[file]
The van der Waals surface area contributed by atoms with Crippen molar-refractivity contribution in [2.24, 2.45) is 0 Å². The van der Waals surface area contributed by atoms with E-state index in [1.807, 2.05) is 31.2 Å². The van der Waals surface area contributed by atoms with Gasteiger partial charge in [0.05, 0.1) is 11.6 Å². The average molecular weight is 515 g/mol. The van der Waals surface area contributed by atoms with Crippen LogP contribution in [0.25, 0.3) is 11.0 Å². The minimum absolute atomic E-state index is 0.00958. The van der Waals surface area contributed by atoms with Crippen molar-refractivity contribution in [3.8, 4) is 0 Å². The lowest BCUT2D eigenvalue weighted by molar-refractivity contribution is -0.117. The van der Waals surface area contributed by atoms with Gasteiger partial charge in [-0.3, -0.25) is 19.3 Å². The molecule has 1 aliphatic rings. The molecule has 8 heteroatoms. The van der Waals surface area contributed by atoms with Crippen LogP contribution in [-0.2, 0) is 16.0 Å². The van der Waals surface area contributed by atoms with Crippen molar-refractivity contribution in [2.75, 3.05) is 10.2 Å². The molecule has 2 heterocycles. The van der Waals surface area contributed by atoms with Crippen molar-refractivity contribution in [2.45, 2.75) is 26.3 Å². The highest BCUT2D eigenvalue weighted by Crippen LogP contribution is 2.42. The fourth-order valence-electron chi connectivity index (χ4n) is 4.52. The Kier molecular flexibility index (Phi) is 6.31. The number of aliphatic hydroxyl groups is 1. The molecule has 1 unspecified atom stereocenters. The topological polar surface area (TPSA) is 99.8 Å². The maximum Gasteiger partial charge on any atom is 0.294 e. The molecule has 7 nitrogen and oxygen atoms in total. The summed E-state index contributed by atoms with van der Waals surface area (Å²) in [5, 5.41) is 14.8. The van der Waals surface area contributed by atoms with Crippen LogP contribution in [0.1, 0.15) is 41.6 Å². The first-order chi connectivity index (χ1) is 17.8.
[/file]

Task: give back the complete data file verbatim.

The van der Waals surface area contributed by atoms with Crippen molar-refractivity contribution in [2.24, 2.45) is 0 Å². The van der Waals surface area contributed by atoms with E-state index in [1.807, 2.05) is 31.2 Å². The van der Waals surface area contributed by atoms with Gasteiger partial charge in [0.05, 0.1) is 11.6 Å². The average molecular weight is 515 g/mol. The van der Waals surface area contributed by atoms with Crippen LogP contribution in [0.25, 0.3) is 11.0 Å². The minimum absolute atomic E-state index is 0.00958. The van der Waals surface area contributed by atoms with Crippen molar-refractivity contribution in [3.8, 4) is 0 Å². The lowest BCUT2D eigenvalue weighted by molar-refractivity contribution is -0.117. The van der Waals surface area contributed by atoms with Gasteiger partial charge in [-0.3, -0.25) is 19.3 Å². The molecule has 1 aliphatic rings. The molecule has 8 heteroatoms. The van der Waals surface area contributed by atoms with Crippen LogP contribution in [-0.2, 0) is 16.0 Å². The van der Waals surface area contributed by atoms with Crippen molar-refractivity contribution in [2.75, 3.05) is 10.2 Å². The molecule has 2 heterocycles. The van der Waals surface area contributed by atoms with Crippen molar-refractivity contribution in [2.45, 2.75) is 26.3 Å². The highest BCUT2D eigenvalue weighted by Crippen LogP contribution is 2.42. The fourth-order valence-electron chi connectivity index (χ4n) is 4.52. The Kier molecular flexibility index (Phi) is 6.31. The number of aliphatic hydroxyl groups is 1. The molecule has 1 unspecified atom stereocenters. The topological polar surface area (TPSA) is 99.8 Å². The maximum Gasteiger partial charge on any atom is 0.294 e. The molecule has 7 nitrogen and oxygen atoms in total. The summed E-state index contributed by atoms with van der Waals surface area (Å²) in [5, 5.41) is 14.8. The van der Waals surface area contributed by atoms with Crippen LogP contribution in [0.1, 0.15) is 41.6 Å². The first-order chi connectivity index (χ1) is 17.8.